Thriving Afghan zoo's plans to expand worry its champions
Girls watch a pacing jackal at the Kabul Zoo, February 9, 2013. Despite being no larger than a suburban U.S. high school campus, the zoo has become one of the most popular leisure attractions in all of Afghanistan — so popular in fact that ticket sales generate more money than it costs to operate the attraction.
KABUL — In 2001, as the Taliban government collapsed, the Kabul Zoo had been almost destroyed by years of war and neglect. Exhibits were bombed out, and many of the animals had been maimed, been eaten by hungry Afghans or died of hunger.
That's when the North Carolina Zoo stepped in with more than $400,000 it had collected in donations. Other foreign groups pitched in, and the donations eventually reached nearly $2 million.
The result: Despite being no larger than a suburban U.S. high school campus, the zoo has become one of the most popular leisure attractions in Afghanistan — so popular, in fact, that ticket sales generate more money than it costs to operate the attraction.
Now Kabul's mayor wants to make the zoo more than five times larger — with more animals, more space and more crowd-pleasing species from places such as Africa.
Those who helped revive the zoo say that might be a big mistake.
"Getting them to understand what they can do that will be sustainable, given their resources and the climate there, is difficult," said David Jones, the director of the state-owned North Carolina Zoo in Asheboro, which covers 150 times more land than its counterpart in Kabul.
Jones, who's long been involved in helping zoos in the developing world, said the idea of a sprawling zoo with more species from more places raised a host of issues, including simply the cost of heating and cooling animals' housing in Afghanistan's climate, which is known for its big swings in daily and seasonal temperatures.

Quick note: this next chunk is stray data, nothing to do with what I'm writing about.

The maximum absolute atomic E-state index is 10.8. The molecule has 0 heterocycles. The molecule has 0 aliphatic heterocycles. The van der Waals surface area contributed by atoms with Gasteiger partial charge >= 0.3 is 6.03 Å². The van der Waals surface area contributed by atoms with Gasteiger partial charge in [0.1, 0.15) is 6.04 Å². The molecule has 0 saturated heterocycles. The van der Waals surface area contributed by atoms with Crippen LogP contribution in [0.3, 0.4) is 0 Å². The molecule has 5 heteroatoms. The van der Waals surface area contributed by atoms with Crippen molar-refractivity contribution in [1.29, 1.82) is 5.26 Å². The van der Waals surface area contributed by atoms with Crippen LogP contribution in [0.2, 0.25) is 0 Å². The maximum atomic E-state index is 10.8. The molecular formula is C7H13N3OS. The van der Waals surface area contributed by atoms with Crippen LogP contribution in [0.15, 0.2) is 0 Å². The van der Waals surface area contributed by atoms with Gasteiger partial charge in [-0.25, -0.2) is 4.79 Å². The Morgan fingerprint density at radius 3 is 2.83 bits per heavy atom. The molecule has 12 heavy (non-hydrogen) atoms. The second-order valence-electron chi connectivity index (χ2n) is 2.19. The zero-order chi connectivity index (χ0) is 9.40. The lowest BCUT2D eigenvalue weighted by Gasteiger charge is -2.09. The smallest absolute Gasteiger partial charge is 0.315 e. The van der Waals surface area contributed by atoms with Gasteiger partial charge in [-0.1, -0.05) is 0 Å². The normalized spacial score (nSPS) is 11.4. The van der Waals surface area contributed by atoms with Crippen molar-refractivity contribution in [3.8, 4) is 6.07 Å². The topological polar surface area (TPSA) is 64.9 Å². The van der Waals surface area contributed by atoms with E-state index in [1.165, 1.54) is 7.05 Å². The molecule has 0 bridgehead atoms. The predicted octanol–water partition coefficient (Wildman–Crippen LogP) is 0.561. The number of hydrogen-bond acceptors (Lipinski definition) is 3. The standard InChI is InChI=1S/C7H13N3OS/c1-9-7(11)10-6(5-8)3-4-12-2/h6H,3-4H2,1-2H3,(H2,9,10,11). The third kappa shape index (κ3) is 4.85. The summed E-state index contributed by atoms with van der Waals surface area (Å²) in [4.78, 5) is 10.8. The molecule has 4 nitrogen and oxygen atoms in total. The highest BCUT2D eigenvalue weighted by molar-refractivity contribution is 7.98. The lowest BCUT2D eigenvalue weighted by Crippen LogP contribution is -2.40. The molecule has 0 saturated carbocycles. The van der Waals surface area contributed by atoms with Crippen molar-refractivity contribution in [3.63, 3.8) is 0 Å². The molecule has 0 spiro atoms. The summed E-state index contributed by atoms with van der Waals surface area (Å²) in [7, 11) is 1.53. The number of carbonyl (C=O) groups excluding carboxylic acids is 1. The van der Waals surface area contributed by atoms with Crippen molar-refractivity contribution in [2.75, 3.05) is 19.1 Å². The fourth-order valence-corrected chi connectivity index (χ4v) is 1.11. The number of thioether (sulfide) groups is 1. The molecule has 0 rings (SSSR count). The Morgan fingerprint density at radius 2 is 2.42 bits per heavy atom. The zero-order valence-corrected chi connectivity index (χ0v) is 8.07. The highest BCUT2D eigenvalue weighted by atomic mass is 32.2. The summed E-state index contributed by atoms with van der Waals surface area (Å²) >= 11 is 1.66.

Jon Coe, one of the world's best-known zoo designers, was hired in 2011 as part of a $120 million aid package to improve the city from the U.S. Agency for International Development. His design for the zoo emphasized native species, education, conservation, the health of the animals and sustainability over flash. The area for animals would grow only moderately.
The emphasis would be on species native to Afghanistan. Land across the Kabul River that's been earmarked for expansion would become a conservation-minded river park tied in with the zoo.
The idea was a zoo that Kabul could afford to run properly even if the foreign funding that now fuels the city's budget dries up, Coe said in an email from his home in Australia.
His design, though, has failed to satisfy the mayor, Mohammed Younas Nawandish, a short, mustachioed, wildly popular buzz saw of a man dubbed "The Builder of Kabul."
For one, Nawandish says, the animal enclosures must expand across the river, where Coe had foreseen a family-friendly park.
"The condition of the zoo is very good, but unfortunately we don't have a lot of animals," Nawandish said in an interview. "We will change that. It will be an excellent park, and at the same time a zoo, and it will be very nice."
Nawandish, a civil engineer by training, is famed for 17-hour workdays and striding the streets of the city day and night, looking for things to improve.
Backed with Western aid money, he's paved miles of dirt roads, built dozens of parks and playgrounds, installed streetlights and planted thousands of trees.